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Conceived and designed the experiments: ZS DDZ. Performed the experiments: ZS. Analyzed the data: ZS DDZ. Wrote the paper: ZS DDZ.
The bZIP transcription factor Nrf2 has emerged as a pivotal regulator of intracellular redox homeostasis by controlling the expression of many endogenous antioxidants and phase II detoxification enzymes. Upon oxidative stress, Nrf2 is induced at protein levels through redox-sensitive modifications on cysteine residues of Keap1, a component of the E3 ubiquitin ligase that targets Nrf2 for ubiquitin-dependent degradation. The mitogen activated protein kinases (MAPKs) have previously been proposed to regulate Nrf2 in response to oxidative stress. However, the exact role of MAPKs and the underlying molecular mechanism remain poorly defined. Here we report the first evidence that Nrf2 is phosphorylated in vivo by MAPKs. We have identified multiple serine/threonine residues as major targets of MAPK-mediated phosphorylation. Combined alanine substitution on those residues leads to a moderate decrease in the transcriptional activity of Nrf2, most likely due to a slight reduction in its nuclear accumulation. More importantly, Nrf2 protein stability, primarily controlled by Keap1, is not altered by Nrf2 phosphorylation in vivo. These data indicate that direct phosphorylation of Nrf2 by MAPKs has limited contribution in modulating Nrf2 activity. We suggest that MAPKs regulate the Nrf2 signaling pathway mainly through indirect mechanisms.
Disruption of redox homeostasis is associated with the toxic effects of many environmental insults and pathogenesis of aging-related diseases such as cancer and neurodegenerative disorders , , , , . Mammalian intracellular redox homeostasis is maintained mainly through transcriptional control of an array of antioxidative genes upon exposure to environmental insults that generate oxidative stress. As a key component of such a control system, the antioxidant response element (ARE) is a conservative cis-acting element found in the promoter regions of many genes encoding antioxidants and detoxification enzymes. The corresponding trans-acting factor for the ARE is the nuclear factor erythroid 2-related factor 2 (Nrf2), a protein belonging to the bZIP (basic-leucine zipper) transcription factor family , , .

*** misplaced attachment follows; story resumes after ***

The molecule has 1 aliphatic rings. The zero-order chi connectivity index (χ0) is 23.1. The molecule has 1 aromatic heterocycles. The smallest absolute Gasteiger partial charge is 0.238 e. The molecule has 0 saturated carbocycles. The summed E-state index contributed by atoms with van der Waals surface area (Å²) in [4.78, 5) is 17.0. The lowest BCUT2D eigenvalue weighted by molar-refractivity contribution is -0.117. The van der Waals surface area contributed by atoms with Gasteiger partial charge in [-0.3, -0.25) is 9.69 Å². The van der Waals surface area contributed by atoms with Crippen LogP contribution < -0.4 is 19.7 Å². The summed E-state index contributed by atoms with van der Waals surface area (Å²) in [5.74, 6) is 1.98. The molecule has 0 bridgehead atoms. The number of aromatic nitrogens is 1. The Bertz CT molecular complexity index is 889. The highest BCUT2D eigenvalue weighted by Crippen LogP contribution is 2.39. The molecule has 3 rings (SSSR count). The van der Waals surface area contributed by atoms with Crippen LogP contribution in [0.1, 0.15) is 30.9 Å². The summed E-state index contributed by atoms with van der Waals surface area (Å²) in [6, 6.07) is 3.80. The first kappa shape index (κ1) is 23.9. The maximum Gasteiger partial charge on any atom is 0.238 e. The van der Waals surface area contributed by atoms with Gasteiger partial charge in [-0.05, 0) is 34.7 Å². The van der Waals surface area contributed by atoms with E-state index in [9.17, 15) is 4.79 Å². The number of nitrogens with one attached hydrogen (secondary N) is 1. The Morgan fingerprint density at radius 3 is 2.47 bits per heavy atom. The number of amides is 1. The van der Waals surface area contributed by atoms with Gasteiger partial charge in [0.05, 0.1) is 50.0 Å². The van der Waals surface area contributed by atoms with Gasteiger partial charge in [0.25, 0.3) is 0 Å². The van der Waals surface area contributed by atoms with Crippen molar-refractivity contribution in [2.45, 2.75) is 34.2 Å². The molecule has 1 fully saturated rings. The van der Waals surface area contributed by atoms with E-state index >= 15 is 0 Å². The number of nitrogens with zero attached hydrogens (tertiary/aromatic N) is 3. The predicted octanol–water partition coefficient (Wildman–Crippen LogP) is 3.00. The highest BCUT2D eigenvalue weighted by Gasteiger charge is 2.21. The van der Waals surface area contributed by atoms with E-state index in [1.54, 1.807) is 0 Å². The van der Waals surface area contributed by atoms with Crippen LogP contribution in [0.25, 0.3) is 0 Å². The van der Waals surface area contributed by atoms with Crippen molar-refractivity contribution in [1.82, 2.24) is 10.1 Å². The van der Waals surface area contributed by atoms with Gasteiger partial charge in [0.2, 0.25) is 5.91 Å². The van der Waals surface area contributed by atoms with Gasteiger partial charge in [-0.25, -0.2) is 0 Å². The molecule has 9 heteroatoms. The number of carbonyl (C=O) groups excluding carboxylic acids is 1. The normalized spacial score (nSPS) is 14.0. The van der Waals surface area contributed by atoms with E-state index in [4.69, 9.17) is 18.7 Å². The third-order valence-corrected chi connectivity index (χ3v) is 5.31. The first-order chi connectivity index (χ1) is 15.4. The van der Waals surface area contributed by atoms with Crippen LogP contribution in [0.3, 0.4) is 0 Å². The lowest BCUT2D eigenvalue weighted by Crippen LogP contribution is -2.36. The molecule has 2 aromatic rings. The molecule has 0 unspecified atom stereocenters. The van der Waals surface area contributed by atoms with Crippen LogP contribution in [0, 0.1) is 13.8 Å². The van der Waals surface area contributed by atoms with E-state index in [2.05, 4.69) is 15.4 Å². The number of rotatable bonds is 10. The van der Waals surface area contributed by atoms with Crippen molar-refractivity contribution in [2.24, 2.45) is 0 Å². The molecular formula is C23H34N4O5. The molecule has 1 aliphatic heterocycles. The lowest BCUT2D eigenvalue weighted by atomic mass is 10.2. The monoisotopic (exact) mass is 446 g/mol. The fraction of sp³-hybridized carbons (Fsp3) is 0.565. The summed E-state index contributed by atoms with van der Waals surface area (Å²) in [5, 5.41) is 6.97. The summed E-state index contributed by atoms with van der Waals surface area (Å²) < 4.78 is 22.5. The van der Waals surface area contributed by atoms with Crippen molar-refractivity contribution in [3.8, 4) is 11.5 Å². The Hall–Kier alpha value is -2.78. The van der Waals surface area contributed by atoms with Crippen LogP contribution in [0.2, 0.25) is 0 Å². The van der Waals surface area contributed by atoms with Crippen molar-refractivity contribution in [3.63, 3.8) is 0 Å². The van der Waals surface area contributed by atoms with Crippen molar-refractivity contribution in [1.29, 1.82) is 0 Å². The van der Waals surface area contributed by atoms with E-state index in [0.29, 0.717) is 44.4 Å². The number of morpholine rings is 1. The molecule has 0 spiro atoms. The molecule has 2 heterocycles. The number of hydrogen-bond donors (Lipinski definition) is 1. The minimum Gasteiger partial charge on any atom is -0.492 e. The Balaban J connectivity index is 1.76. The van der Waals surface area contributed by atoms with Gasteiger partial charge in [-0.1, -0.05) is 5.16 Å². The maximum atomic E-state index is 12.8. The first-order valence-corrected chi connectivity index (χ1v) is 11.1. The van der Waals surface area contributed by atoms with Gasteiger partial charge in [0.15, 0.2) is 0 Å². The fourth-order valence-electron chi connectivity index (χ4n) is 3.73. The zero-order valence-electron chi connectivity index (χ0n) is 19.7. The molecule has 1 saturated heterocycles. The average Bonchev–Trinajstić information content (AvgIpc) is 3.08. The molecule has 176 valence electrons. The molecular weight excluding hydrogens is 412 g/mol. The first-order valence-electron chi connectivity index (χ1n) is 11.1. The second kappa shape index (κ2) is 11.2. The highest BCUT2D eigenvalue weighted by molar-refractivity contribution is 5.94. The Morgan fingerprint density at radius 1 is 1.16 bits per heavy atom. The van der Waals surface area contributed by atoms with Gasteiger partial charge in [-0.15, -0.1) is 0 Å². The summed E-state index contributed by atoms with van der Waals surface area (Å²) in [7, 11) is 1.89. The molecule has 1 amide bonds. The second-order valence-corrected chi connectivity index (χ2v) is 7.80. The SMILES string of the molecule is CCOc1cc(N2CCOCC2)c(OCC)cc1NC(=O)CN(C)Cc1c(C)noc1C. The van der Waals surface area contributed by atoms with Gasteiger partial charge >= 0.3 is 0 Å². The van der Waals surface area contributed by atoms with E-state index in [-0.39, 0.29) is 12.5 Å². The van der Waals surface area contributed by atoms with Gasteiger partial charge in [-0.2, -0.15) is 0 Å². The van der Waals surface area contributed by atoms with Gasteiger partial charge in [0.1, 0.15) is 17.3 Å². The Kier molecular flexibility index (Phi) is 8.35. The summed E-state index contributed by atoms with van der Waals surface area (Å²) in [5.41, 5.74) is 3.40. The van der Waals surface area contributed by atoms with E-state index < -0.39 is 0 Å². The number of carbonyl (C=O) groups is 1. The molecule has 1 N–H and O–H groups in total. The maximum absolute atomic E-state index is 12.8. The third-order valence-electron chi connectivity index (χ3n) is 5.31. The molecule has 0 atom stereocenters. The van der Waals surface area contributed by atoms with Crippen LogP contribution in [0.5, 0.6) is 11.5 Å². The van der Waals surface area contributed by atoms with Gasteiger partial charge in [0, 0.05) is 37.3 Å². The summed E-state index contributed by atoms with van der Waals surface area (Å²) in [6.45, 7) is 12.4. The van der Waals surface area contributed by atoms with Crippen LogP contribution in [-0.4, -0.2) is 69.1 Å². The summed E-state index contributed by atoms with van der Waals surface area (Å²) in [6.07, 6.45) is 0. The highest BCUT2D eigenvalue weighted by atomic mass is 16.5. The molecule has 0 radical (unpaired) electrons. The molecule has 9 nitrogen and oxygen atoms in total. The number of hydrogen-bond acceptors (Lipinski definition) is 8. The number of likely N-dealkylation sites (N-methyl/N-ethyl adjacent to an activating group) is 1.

The Nrf2-ARE system is responsible for both basal and inducible expression of many genes involved in antioxidant responses, such as NAD(P)H quinone oxidoreductase 1 (NQO1), heme oxygenase-1 (HO-1), glutathione S-transferase A1 (GSTA1, also known as GST-Ya in mouse), glutamate-cysteine ligase (also known as γ-glutamylcysteine synthetase, i.e. γGCS) modifier subunit (GCLM) and catalytic subunit (GCLC) , , , . The importance of the Nrf2-ARE system is evidently demonstrated by findings that Nrf2 knockout mice display significantly increased sensitivity to chemical toxicants and carcinogens , .
Nrf2 is activated by a plethora of stress inducers, phyto-antioxidants, and pathological conditions. The current model of the molecular mechanism for Nrf2 activation is that oxidative stress modifies cysteine residues of Keap1, a component of the E3 ubiquitin ligase that targets Nrf2 for degradation, resulting in compromised E3 activity and enhanced Nrf2 protein stability. The subsequent elevation in Nrf2 protein levels leads to Nrf2 nuclear accumulation, increased ARE-Nrf2 binding, and transactivation of its downstream genes , , , , , , . In addition to the primary mode of regulation on its protein stability controlled by Keap1, Nrf2 is also regulated at multiple levels such as nucleocytoplamic trafficking, acetylation, and phosphorylation , , , .
The mitogen-activated protein kinases (MAPKs) are a family of highly related kinases consisting of the extracellular signal-regulated protein kinases (ERKs), the c-jun N-terminal kinases (JNKs), the p38 kinases and other relatively less characterized kinases, all of which catalyze phosphorylation on either serine or threonine residues adjacent to a proline residue. MAPKs are activated in a cascade fashion, by MAP2Ks (also known as MKKs or MEKs) that are in turn activated by MAP3Ks (also known as MEKKs, including ASK1, TAK1, Rafs, etc.) . The MAPK signaling system responds to diverse stimuli, including oxidative stress, and has been implicated in Nrf2 induction by many previous reports (Table 1, see Discussion) , . However previous studies failed to address whether the observed effects of MAPKs on Nrf2 are through direct and specific phosphorylation events on Nrf2 or through indirect and less specific mechanisms. It is not even known whether or not MAPKs phosphorylate Nrf2 in vivo at all. Another question that remains unanswered is whether MAPKs affect Keap1-mediated control of Nrf2 protein stability in vivo. Therefore, the exact role of MAPKs in Nrf2 activation, as well as the underlying molecular mechanism, remains poorly understood.